If you think you might be eligible for a particular loan, you might like to use our Personal Loan Repayment Calculator to help you work out how much your loan repayments are likely to be. You can then weigh this up against your income and other expenses and decide whether you could realistically afford the loan. Bear in mind the calculator doesn’t factor in any upfront or ongoing fees that may apply to your loan, so you’d need to consider these in your decision-making as well.

What other lending options might be available for Centrelink recipients?

Before applying for a personal loan, it’s worth exploring what other options you may have available to you, and whether they may meet your needs.

Centrelink advance payment

You may be eligible to receive an advance payment from Centrelink, either all at once or in two instalments. How much you can get will depend on the type of payment you currently receive. For example, according to Services Australia, if you are on JobSeeker, Youth Allowance or Austudy, you may be able to get an advance of between $250 and $500. Services Australia says you will need to repay the advance each fortnight and this is normally deducted from the payment amount you would normally receive, although you can choose to repay it early if you prefer.

Pension Loans Scheme

You might be eligible for a reverse mortgage-style loan under this scheme if you or your partner is of Age Pension age, you get or are eligible to get a qualifying Centrelink or Services Australia pension (including the Age Pension) and you own property in Australia that you can use to secure your loan. Under the scheme, you can get a loan of up to 1.5 times the maximum payment rate of your pension each fortnight. According to Services Australia, compound interest is charged at a set rate on the outstanding loan balance until it’s paid in full. Services Australia says the loan payments under this scheme are non-taxable. Check out the full eligibility requirements and current interest rate on the Services Australia website to see if this is an option worth considering for you.

The No Interest Loan Scheme (NILS)

The No Interest Loan Scheme (NILS) can provide credit to eligible individuals and families with a Health Care Card or Pension Card, or those who earn less than $45,000 a year after tax ($60,000 for couples or those with dependants). Applicants must show that they can repay the loan amount, and have lived at their current or previous address for at least three months. Loans are available for up to $1,500 and can be used for essential goods and services, such as to purchase a fridge or a washing machine, or pay for a medical procedure or dental services. However, bear in mind that a NILS loan is not a cash loan and cannot be used on other expenses such as food, rent or repaying other debts.

Household Relief Loans

No-interest Household Relief Loans are also available for eligible people who have been financially impacted by COVID-19, including those who are on Centrelink payments or have moved onto them since March 2020. Loans up to $3,000 are available to put towards rent and utility bills. To be eligible, prospective borrowers have to meet certain eligibility criteria, which include an income cap.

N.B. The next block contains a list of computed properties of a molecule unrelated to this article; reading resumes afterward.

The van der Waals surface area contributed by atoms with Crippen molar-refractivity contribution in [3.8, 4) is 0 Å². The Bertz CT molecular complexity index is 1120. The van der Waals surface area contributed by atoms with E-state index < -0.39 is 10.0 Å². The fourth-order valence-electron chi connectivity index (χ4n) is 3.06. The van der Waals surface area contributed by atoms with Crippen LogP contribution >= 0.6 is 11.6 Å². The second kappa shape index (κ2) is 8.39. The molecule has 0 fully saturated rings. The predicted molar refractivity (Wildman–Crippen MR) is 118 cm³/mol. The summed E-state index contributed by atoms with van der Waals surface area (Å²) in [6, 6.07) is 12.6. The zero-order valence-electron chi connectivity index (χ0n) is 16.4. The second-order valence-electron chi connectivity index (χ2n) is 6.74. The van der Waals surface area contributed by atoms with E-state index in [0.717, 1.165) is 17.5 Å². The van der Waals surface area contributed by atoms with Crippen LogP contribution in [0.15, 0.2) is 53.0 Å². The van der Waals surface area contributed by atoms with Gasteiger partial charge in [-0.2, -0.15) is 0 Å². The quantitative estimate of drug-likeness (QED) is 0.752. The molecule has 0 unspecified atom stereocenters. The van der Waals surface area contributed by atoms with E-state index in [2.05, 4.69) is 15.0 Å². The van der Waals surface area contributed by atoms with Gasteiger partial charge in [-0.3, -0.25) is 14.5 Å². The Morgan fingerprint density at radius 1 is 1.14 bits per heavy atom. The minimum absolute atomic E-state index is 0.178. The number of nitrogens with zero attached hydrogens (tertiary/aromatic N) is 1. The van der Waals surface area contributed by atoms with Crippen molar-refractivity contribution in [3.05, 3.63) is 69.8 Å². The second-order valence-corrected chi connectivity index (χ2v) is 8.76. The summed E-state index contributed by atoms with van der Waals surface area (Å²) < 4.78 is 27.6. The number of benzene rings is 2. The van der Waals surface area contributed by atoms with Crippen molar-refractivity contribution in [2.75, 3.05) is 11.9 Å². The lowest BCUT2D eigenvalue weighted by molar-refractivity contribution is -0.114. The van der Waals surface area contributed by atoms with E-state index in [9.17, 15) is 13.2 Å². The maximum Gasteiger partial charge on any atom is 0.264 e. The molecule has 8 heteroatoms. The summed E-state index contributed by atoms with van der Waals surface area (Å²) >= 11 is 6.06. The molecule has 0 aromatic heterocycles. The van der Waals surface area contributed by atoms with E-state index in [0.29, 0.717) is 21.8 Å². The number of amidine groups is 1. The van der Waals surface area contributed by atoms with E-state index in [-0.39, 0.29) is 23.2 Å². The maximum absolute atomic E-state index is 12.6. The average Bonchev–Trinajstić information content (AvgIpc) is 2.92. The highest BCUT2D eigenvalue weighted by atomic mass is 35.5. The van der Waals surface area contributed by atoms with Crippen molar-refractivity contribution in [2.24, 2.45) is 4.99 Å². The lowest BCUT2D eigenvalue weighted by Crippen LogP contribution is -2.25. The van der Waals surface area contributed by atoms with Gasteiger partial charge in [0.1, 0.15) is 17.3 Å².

Payday loans

Some payday lenders may consider your Centrelink payment as eligible income, but it’s important to be aware of the risks and expenses involved, including any fees and interest rates, as well as the terms and conditions that may apply.

According to Moneysmart, most payday lenders charge an establishment fee of 20% of the loan amount and a monthly service fee of 4% of the loan amount. This means you can end up paying back a lot more than you borrowed.

It’s important to compare the total loan costs and criteria of a payday loan against regular personal loans and other available alternatives to help you determine if there are cheaper and smarter ways to borrow money.

What other support is available to help me with my finances?

Whether your Centrelink payment is your full or partial income source, it may not automatically stop you from accessing credit. However, it’s important to also consider alternative options, such as government and community schemes, that could be cheaper or better suited to your unique situation and needs.

If you are experiencing financial difficulty, you can contact a financial counsellor for help. You can call the National Debt Helpline on 1800 007 007 to speak to a financial counsellor for free.

Canstar also has a number of articles on budgeting and saving you may find helpful.

Image Source: TK Kurikawa/Shutterstock.com.

Additional reporting by Tamika Seeto and Kelly Stone.

This content was reviewed by Sub Editor Jacqueline Belesky as part of our fact-checking process.


Tom holds a Bachelor of Arts (French and International Relations) and a Bachelor of Laws (Honours) from The University of Queensland, and previously spent six years as a quality assurance manager at Pacific Transcription, a global transcription company.